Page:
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Our Government-Driven Stock Market   October 11th, 2010
Government policy and politics are driving the market       


More observations...

Some news articles are breathtaking to behold. For example, this one that says that the stock market has rallied above 11,000 because... (wait for it)... the economy is bad. At least that's what it's really saying.

Stocks rallied, with the Dow crossing 11,000 for the first time in five months, after a sharp drop in the overall jobs figure in September boosted the chances of stimulus measures from the Federal Reserve...

The economy lost 95,000 jobs in September, the government said, though the private sector added 64,000 jobs. Unemployment rate remained unchanged at 9.6%.

"The September report is another sign that the recovery remains on shaky grounds," said Peter Tuz, president at Chase Investment Council. "But the economy's sluggishness also increases the odds of the Fed pumping more money into the financial system, which is viewed as a positive sign among some investors, because it adds liquidity to the system."

Translation: Stock market investors think it's good news that there are fewer jobs because that means the Federal Reserve will probably inject another dose of printed money into the economy which can be used to pump up the stock market.

So investors are happy because another bubble is being inflated by the Federal Reserve. The last major bubble was the housing market and we know how that turned out. The truth is, the investors aren't necessarily wrong--if you invest in a bubble and get out before it pops, you make money. The problem is that it will pop.

But the reality is that the stock market has been--and continues--to increase not because the fundamentals of the economy suggest a recovery, but based on the anticipation of government intervention in the form of printing more dollars. This is consistent with commodity prices--such as oil and especially gold--going up. The prices of these commodities are going up as a result of the real value of the dollar going down since so many are expecting more dollars to be printed out of thin air.

Something else to consider is that, unless changed by a lameduck Democratic Congress, taxes will be increasing after December 31st. If a bubble is forming because of the Federal Reserve's newly printed money, and if investors know that any gains they earn after December 31st are going to be subject to a higher tax, I would expect to see a lot of selling sometime before the end of the year so they can lock in their profits at today's lower tax rate.

Additionally, investors have been able to make a nice profit over the last 18 months or so. I have no idea how long investors have held those stocks, but those that have made large paper gains and are planning on cashing out sometime in the next few years will be under pressure to sell before December 31st to lock in profits at the current lower tax rate.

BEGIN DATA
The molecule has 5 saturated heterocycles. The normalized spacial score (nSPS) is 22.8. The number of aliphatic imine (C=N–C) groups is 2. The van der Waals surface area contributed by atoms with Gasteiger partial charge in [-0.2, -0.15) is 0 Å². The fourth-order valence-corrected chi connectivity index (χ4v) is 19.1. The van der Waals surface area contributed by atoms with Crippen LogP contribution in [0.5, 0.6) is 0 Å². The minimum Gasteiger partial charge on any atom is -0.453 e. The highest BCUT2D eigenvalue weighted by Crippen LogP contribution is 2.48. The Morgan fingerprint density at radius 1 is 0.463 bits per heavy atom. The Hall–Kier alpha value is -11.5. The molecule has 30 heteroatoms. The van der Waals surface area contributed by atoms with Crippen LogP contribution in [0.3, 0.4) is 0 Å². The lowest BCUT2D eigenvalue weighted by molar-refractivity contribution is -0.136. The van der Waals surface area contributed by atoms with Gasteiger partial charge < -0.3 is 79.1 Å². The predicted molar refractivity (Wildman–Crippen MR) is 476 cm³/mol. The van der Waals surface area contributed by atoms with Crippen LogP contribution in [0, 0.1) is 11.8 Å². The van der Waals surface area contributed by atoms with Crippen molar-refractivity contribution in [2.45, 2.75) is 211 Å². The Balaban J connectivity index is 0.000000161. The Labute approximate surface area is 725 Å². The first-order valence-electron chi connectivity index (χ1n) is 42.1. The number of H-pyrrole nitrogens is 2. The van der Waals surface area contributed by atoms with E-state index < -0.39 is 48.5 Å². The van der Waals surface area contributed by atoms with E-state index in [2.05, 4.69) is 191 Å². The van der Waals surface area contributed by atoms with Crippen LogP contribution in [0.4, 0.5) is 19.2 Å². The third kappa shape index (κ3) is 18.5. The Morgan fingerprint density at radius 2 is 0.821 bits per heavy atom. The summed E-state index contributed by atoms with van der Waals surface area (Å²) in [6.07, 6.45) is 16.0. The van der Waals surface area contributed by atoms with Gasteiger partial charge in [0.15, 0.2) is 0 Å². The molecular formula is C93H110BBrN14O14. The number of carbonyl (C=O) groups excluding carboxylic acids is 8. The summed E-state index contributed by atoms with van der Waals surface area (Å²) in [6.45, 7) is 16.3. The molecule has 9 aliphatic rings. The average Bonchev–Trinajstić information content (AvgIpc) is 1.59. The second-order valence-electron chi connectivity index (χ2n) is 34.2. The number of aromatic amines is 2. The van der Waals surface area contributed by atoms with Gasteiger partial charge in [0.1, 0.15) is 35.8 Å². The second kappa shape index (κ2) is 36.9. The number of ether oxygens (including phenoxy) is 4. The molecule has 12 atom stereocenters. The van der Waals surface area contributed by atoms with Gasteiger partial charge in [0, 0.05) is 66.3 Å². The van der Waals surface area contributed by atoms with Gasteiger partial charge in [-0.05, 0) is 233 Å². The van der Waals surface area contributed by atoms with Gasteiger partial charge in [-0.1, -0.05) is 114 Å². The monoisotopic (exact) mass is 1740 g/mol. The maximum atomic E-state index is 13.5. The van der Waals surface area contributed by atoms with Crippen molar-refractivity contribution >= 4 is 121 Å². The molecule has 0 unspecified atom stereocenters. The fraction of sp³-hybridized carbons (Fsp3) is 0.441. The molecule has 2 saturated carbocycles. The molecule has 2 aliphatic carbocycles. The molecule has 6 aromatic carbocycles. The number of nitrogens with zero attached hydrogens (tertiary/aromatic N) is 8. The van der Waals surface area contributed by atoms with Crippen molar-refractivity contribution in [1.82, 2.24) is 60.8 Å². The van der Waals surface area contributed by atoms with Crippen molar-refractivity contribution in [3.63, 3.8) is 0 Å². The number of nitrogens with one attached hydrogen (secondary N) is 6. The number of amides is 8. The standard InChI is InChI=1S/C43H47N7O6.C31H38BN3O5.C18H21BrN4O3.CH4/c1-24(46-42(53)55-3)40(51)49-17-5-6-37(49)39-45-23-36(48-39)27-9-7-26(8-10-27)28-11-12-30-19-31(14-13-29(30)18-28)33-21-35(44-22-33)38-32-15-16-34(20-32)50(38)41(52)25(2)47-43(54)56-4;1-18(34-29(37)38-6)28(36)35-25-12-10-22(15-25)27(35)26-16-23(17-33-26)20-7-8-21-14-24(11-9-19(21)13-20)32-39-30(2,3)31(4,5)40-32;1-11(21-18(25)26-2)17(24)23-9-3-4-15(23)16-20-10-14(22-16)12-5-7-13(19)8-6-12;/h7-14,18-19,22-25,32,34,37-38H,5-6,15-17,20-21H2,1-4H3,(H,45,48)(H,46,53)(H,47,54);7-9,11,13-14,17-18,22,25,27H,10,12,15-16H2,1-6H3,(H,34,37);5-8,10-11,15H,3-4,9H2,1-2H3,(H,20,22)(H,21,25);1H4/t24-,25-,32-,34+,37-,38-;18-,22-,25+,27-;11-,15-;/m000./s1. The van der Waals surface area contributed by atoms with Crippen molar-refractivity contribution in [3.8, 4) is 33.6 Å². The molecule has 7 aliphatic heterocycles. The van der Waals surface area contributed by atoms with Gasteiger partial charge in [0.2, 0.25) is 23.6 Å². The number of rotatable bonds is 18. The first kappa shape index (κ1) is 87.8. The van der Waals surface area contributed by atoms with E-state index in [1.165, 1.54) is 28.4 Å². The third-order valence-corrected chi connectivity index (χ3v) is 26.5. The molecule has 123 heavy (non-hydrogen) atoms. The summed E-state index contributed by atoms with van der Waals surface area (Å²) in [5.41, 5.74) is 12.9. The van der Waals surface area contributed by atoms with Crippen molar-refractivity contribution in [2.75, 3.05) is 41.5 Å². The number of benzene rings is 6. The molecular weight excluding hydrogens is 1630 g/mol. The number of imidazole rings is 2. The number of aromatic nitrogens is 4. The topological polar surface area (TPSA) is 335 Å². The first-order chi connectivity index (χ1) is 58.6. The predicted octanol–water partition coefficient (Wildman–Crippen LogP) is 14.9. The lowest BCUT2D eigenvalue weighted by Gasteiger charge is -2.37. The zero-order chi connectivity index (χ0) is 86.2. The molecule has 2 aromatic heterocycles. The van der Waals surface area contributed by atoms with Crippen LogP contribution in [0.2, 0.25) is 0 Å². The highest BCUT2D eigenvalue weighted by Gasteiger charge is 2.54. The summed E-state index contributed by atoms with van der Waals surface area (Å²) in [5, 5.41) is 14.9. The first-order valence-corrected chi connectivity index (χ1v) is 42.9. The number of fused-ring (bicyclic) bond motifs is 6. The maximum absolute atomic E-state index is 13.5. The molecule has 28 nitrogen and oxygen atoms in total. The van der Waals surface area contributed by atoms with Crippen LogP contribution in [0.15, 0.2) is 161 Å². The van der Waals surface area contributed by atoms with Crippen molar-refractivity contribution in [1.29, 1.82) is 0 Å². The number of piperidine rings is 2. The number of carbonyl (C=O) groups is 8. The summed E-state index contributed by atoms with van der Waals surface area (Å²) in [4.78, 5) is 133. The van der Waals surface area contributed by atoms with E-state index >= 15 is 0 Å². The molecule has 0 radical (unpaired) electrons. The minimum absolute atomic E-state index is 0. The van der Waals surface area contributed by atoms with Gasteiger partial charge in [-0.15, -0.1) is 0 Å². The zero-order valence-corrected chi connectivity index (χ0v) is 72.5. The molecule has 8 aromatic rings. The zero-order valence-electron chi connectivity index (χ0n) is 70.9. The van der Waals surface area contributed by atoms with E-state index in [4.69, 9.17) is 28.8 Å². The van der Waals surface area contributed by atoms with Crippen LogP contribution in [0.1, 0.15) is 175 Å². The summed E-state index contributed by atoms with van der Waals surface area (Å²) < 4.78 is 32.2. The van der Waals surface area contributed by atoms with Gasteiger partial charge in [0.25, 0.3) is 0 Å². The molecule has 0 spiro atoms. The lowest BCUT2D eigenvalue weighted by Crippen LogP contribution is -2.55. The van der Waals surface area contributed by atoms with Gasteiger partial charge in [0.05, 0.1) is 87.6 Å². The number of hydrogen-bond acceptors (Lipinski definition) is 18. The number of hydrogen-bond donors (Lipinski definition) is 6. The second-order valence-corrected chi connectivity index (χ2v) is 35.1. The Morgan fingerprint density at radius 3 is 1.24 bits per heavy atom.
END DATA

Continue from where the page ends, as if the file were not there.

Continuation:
Without even talking about international aspects, the housing market, or potential foreclosure moratoriums, etc., there are still plenty of reasons we might expect a significant correction in the stock market before the end of the year.

Two things that might be able to help us avoid it (or reduce its size) is if the lameduck Congress prevents taxes from increasing, and also the possibility of strong Republican victories in November. A good Republican showing might minimize the market correction as investors look for the potential of a better business environment for both investors and the economy at large. On the other hand, a not-as-good-as-expected showing by Republicans in November might actually amplify or accelerate a sell-off as investors capture their profits and hunker down for another two years of bad Obama policies.

The government and political considerations are, amazingly, the primary driver of the stock market right now--not business fundamentals. If the Federal Reserve prints money to buy government debt, that inflates the stock market. Then the stock market will fall before higher taxes kick in--and when investors take their money out of the stock market in times of uncertainty, it usually goes into gold and government debt. So first the government will print money to fund the debt, then they'll nuke the stock market and investors will loan their money to the government to fund the debt.

It's really just about equivalent to a classic "pump and dump" scheme. But don't expect the SEC to investigate this particular scam anytime soon.

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